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Articles | Judy Feng | July 31, 2012
British Columbia Teachers’ Federation v British Columbia (2011) – Third Party Election Advertising limits in BC Election Campaigns

Category: The Charter, Fundamental Freedoms (Section 2)

On November 11, 2011, the BC Court of Appeal ruled on third party election advertising limits in the BC Elections Act. The Court agreed that the restrictions violated section 2(b), freedom of expression rights in the Canadian Charter of Rights and Freedoms. They then

Articles | Leah McDaniel | July 31, 2012
R v Sinclair (2010): No Constitutional Right to Have a Lawyer Present During Police Interrogation

Category: The Charter, Legal Rights (Sections 7-14)

INTRODUCTION In R v Sinclair,[1] the Supreme Court considered the limits and scope of the Charter of Rights and Freedoms guarantee to a lawyer in the event of arrest or detention. Under section 10(b) of the Charter: Everyone has the right on arrest or detention …

Articles | Judy Feng | July 19, 2012
Tessier Ltée v Quebec (2012) – Division of Powers and Labour Relations

Category: Federalism

On May 17, 2012, the Supreme Court of Canada released its decision in Tessier Ltée v Quebec.[1] The case dealt with the constitutional division of powers between the federal and provincial levels of government. At issue was whether Tessier, a company with part of

Articles | Judy Feng | July 18, 2012
Ted Opitz, et al. v. Borys Wrzesnewskyj, et al.: the Battle Over Etobicoke Centre Election Results

Category: The Charter, Democratic Rights (Sections 3-5)

On July 10, 2012, the Supreme Court of Canada took a rare break from its summer recess to hear the Etobicoke case, a case which centered on a dispute in Etobicoke, Ontario over contested federal election results. The case was

Articles | Judy Feng | July 12, 2012
Harper v Canada (2004) – Third Party Election Advertising limits in Federal Election Campaigns

Category: The Charter, Fundamental Freedoms (Section 2)

The Canada Elections Act limits advertising spending by third party individuals and groups during a federal election campaign. According to section 350 of the Canada Elections Act, third parties are limited to spending a maximum of $3,000 in each electoral district or up to a

Articles | Kristen Pue | July 10, 2012
Reference re: Manitoba Language Rights

Category: The Charter, Minority Language Education Rights (Section 23)

The Reference power is a uniquely Canadian aspect of the legal system. This means that government is able to submit a “reference question” to the Supreme Court on constitutional matters that haven’t yet and may not ever become a court

Articles | Leah McDaniel | July 10, 2012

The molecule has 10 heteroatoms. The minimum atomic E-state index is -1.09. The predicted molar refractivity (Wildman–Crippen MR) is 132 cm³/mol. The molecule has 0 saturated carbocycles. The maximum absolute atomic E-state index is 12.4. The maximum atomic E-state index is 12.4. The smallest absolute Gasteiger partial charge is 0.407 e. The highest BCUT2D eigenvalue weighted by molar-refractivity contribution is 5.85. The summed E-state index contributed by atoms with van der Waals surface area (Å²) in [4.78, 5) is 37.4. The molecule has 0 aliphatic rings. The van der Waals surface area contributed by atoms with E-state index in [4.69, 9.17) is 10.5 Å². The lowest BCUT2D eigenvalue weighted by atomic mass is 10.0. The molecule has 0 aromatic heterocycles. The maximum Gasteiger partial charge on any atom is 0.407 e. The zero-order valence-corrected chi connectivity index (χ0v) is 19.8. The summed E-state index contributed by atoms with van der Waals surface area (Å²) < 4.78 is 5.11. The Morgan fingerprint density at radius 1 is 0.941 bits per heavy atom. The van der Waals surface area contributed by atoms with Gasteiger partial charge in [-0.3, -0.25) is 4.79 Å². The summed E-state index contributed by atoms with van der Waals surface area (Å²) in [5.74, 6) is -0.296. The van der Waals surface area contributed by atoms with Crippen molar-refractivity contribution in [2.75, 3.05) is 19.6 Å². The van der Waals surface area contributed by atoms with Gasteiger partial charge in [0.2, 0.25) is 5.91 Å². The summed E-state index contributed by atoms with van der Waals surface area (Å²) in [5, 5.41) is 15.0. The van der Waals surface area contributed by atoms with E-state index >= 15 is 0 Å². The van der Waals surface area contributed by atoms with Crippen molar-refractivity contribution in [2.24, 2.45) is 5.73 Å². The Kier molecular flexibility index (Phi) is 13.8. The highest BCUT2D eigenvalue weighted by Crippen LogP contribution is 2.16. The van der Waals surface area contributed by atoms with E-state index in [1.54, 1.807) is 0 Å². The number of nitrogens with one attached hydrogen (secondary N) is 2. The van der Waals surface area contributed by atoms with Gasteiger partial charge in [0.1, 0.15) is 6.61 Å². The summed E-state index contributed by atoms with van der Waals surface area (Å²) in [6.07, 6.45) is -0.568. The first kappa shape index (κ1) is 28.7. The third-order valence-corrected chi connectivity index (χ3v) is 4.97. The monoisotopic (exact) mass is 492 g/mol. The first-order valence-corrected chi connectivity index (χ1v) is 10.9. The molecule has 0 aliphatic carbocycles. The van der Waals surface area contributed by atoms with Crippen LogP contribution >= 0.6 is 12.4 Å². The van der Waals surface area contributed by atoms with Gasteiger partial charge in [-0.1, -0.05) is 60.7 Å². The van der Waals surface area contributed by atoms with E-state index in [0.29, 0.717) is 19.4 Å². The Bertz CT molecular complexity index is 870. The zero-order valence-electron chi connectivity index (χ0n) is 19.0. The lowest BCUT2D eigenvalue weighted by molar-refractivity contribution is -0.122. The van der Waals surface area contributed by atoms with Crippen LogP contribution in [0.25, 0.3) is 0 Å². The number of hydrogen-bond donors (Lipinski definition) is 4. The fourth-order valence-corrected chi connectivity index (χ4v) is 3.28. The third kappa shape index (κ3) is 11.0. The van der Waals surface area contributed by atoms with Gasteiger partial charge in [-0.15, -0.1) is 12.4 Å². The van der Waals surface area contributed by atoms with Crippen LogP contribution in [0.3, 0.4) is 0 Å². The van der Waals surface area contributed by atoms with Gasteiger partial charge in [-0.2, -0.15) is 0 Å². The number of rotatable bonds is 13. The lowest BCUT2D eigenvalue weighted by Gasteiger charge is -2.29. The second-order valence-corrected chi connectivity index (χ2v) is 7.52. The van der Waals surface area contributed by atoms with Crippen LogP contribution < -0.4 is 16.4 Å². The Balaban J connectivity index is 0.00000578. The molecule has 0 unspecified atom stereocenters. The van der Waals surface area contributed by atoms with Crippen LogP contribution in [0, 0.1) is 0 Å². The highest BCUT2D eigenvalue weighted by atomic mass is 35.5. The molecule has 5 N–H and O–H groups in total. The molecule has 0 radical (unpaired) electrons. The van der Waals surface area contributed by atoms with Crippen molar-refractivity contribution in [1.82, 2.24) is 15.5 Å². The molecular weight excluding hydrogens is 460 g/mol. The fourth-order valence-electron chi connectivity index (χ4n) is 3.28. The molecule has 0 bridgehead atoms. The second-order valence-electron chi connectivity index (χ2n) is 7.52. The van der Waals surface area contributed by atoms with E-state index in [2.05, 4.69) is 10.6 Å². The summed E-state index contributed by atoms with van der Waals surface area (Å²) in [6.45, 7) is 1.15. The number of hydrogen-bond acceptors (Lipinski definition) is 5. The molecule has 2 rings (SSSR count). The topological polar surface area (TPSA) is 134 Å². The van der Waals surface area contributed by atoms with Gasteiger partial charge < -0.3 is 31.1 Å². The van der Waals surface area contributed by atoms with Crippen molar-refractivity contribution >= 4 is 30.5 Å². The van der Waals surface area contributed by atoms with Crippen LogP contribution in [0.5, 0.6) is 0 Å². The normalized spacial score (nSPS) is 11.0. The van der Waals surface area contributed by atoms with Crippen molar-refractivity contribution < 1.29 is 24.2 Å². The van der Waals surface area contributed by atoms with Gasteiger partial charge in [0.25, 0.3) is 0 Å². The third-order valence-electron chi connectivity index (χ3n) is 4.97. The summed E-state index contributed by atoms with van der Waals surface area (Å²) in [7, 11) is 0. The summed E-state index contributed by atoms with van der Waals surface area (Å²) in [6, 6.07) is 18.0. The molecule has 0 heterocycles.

Reference re Securities Act (2011): Does Parliament Have the Power to Establish a Canada-wide Securities Regulator?

Category: Democratic Governance

Introduction In a decision released November 22, 2011, the Supreme Court of Canada provided its opinion on whether the government’s proposed Securities Act[1] was within the constitutional authority of the federal Parliament.[2] The decision in Reference re Securities Act is the result of a

Articles | Judy Feng | June 28, 2012
House of Commons votes to repeal “hate messages” section of the Canadian Human Rights Act

Category: The Charter, Fundamental Freedoms (Section 2), Human Rights

In June 2012, the House of Commons passed Bill C-304, which would amend the Canadian Human Rights Act[1] by repealing section 13 of the Act. Section 13 makes it a “discriminatory practice” to communicate hate messages by telephone or on the Internet.[2] Sponsored by Brian Storseth, Conservative

Articles | Judy Feng | June 4, 2012
Legal Perspectives on Bill 78 – Quebec’s “Emergency Law” to Quell Student Protests

Category: The Charter, Fundamental Freedoms (Section 2)

Massive crowds fill the streets of downtown Montreal every spring and summer. But unlike most years, when people gather for the International Jazz Festival or the Grand Prix, 2012 is a year of student demonstrations. Crowds of up to 100,000

Articles | Judy Feng & Leah McDaniel | May 31, 2012
Federal Government Faces Constitutional Challenges to Scrapping the Long-gun Registry

Category: Federalism

In April 2012, Parliament passed Bill C-19, which abolished the federal long-gun registry. Or at least attempted to. The Ending the Long-gun Registry Act shuts down operation of the long-gun registry, including the collection and use of registered information, and begins a process

Articles | Leah McDaniel | May 24, 2012
Tobacco Advertising Rules Go Back to Court … Again

Category: The Charter, Fundamental Freedoms (Section 2)

Imperial Tobacco Ltd and JTI-Macdonald Corp are challenging the constitutionality of new federal tobacco advertising regulations. The regulations will take effect in June 2012. The companies have each launched cases in Ontario Superior Court.[1] Under federal regulations, tobacco products already

Review of Constitutional Studies | January 1, 2012
Volume 17.2 (2012)

Publication: Review of Constitutional Studies/Revue d’études constitutionnelles
Category: Review

Constitutional Litigation, Adversarial System; Proceeds from Criminal Notoriety; Conceptual Precision and Parliamentary Systems of Rights; Federalism and the Constitution

Review of Constitutional Studies | January 1, 2012
Volume 17.1 (2012)

Publication: Review of Constitutional Studies/Revue d’études constitutionnelles
Category: Review

The Charter at 30; Protective Function and Section 7; 23rd Annual McDonald Lecture; Judicial Independence; Tribal Constitutionalism

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